A Dog's Eye View: A telltail sign

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Sandra Kruczek

We’ve all heard it said, “A wagging tail means a friendly dog.” It’s risky to live by this statement because there’s more to the story.

Tail wagging, like other behaviors a dog shows us, is specific to its context. This means that we need to look at other aspects of the dog’s demeanor and what is happening around it in addition to how it is wagging its tail. Is its body still or stiff, appearing tense? Is it showing the whites of its eyes and are they dilated? Are its ears forward or pinned back against its head? Is it being approached by another dog, a child or an adult who is coming into its space too quickly?

In contrast, what if the dog’s body is soft and relaxed while it seems to be smiling, with its mouth open and displaying floppy ears? Its tail might be wagging wildly from side to side and sticking out straight from its body in line with its back. In that particular situation, I’ll bet the dog is happy to see you or perhaps is playing a game of chase with his best buddy.

Tail wagging also can precede anxiousness or confidence and the threat or warning of aggression. A tense and still dog might be communicating, “Don’t come closer.” Its tail might be low and wagging slowly, or it might be straight up and wagging in a vibrating motion. You might not hear any warning growl.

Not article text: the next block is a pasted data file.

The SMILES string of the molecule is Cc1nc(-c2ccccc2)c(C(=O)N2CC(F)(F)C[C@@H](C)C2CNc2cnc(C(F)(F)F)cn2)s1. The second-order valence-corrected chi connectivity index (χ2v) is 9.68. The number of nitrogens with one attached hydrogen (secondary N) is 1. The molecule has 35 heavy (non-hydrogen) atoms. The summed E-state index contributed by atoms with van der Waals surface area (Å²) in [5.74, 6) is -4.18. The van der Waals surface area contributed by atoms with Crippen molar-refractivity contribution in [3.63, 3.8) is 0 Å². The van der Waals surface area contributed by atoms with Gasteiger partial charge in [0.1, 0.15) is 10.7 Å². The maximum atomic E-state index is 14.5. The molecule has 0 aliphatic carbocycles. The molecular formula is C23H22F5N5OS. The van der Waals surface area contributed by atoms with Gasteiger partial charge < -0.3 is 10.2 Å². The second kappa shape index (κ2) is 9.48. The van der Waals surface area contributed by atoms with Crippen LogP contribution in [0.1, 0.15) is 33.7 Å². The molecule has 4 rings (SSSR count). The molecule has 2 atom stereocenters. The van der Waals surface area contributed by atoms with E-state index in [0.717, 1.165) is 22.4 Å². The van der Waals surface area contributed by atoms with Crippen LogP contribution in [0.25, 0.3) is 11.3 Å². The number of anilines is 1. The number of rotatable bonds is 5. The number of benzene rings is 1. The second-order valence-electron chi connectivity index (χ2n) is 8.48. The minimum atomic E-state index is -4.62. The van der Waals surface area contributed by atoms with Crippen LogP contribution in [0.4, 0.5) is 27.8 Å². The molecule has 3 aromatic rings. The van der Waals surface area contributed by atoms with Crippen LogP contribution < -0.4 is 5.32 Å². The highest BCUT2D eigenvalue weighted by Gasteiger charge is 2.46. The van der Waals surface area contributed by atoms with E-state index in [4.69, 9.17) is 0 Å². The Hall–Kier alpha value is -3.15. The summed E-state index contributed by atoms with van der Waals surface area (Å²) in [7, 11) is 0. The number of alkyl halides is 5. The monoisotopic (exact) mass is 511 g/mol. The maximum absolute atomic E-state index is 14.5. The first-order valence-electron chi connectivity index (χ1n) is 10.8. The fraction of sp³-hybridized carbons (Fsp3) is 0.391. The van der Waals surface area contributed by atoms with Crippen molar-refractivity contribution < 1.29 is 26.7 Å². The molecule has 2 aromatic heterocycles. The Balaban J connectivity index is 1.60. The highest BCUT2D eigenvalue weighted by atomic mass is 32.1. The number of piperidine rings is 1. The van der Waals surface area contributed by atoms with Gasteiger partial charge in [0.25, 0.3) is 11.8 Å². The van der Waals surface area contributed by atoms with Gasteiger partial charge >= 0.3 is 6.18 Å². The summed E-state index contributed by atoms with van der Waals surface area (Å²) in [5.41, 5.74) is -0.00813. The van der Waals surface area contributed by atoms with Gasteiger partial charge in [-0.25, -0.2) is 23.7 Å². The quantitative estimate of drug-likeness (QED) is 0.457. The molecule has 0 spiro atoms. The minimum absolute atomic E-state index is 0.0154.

It’s interesting to note that an upright but relaxed tail also can mean that the dog is just excited or aroused. Combine this with a soft open mouth, playful face and a play bow, and you might be looking at a happy dog playing with you or another dog.

A 2007 study about tail wagging — with Sandra Blakeslee reporting on a paper by Dr. Vallortigara — indicated, “The only tail wagging behavior that seems to reliably predict friendliness is a relaxed tail waving in a circular motion.”

This endearing tail-wagging motion often was displayed by Suzie, one of the friendliest and most delightful Siberian huskies we’ve had on our team of sled dogs.

There’s a lot to be learned about how our wonderful canine companions are communicating with us. Perhaps we can start at the tail and work our way forward.

For more about tail-wagging behavior, check out “Canine Behavior: A Photo Illustrated Handbook” by Barbara Handelman.  

Sandra Kruczek is a certified professional dog trainer at Total Teamwork Training with more than 25 years of experience.

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